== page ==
From HKTDC, International Edition, 9 Jan 2013
Dai Xianglong, Governor of the People's Bank of China from 1995 to 2000, says that while there is no timetable for renminbi convertibility, China will continue to loosen its grip on financial markets to pave the way for full convertibility.
Mr Dai, Chairman of the National Council for Social Security Fund, says the first step for the Chinese currency would be to see exchange and interest rates respond to the market.
You have spoken about prospects for the renminbi becoming fully convertible over the next three to five years. Do you believe China is well-prepared to open its capital account?
On this issue, it is impossible to set a timetable. We can only map out steps to take. We think convertibility of the renminbi has improved a great deal. Under International Monetary Fund rules and regulations, there are seven areas to make the capital account convertible that is covered by 43 provisions.
According to the State Administration of Foreign Exchange, our capital account has now achieved 75 per cent openness. And that's before you include areas that are already essentially open. If we count those areas, the rate should in fact be higher.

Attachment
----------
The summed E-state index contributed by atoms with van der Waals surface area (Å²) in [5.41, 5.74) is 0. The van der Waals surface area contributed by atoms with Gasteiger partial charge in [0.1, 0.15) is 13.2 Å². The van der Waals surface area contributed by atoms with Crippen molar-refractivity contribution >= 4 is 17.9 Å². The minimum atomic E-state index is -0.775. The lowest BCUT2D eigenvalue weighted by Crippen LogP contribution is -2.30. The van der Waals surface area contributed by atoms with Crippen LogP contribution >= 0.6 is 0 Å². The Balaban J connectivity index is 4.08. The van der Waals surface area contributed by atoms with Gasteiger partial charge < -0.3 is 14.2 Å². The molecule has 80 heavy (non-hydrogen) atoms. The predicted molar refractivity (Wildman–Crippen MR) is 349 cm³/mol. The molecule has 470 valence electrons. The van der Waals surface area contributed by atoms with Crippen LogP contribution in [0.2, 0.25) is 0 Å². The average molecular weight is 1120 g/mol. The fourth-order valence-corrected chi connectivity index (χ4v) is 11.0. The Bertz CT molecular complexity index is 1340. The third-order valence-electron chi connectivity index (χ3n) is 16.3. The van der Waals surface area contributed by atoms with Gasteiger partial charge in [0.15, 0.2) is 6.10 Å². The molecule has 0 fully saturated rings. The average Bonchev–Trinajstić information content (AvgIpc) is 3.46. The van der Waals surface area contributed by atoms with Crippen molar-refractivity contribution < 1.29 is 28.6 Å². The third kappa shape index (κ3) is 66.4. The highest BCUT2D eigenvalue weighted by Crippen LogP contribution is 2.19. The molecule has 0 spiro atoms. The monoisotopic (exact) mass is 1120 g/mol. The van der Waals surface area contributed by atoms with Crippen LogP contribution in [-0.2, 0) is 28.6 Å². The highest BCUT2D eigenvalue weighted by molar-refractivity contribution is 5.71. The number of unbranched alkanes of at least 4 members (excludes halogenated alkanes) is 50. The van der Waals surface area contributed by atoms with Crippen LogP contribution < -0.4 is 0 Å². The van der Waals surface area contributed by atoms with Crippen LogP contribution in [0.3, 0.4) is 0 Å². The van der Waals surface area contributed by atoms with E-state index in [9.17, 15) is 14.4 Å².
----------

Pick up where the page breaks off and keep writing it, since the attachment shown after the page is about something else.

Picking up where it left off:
The remaining unopened areas are mainly security investments and foreign debts. Looking forward, we will further open in the security investment area. For instance, China will allow more Qualified Foreign Institutional Investors (QFII). We will continue to expedite this process by working out more measures.
First, the currency's exchange and interest rates need to respond to the market. Second, we will further develop the capital market. Third, we will build more overseas branches for Chinese financial institutions, which will provide renminbi transaction services for the capital account.
Fourth, we need to keep a close eye on the capital account balance; in other words, China's balance of payments. And we need to monitor those inflows and outflows of the capital account.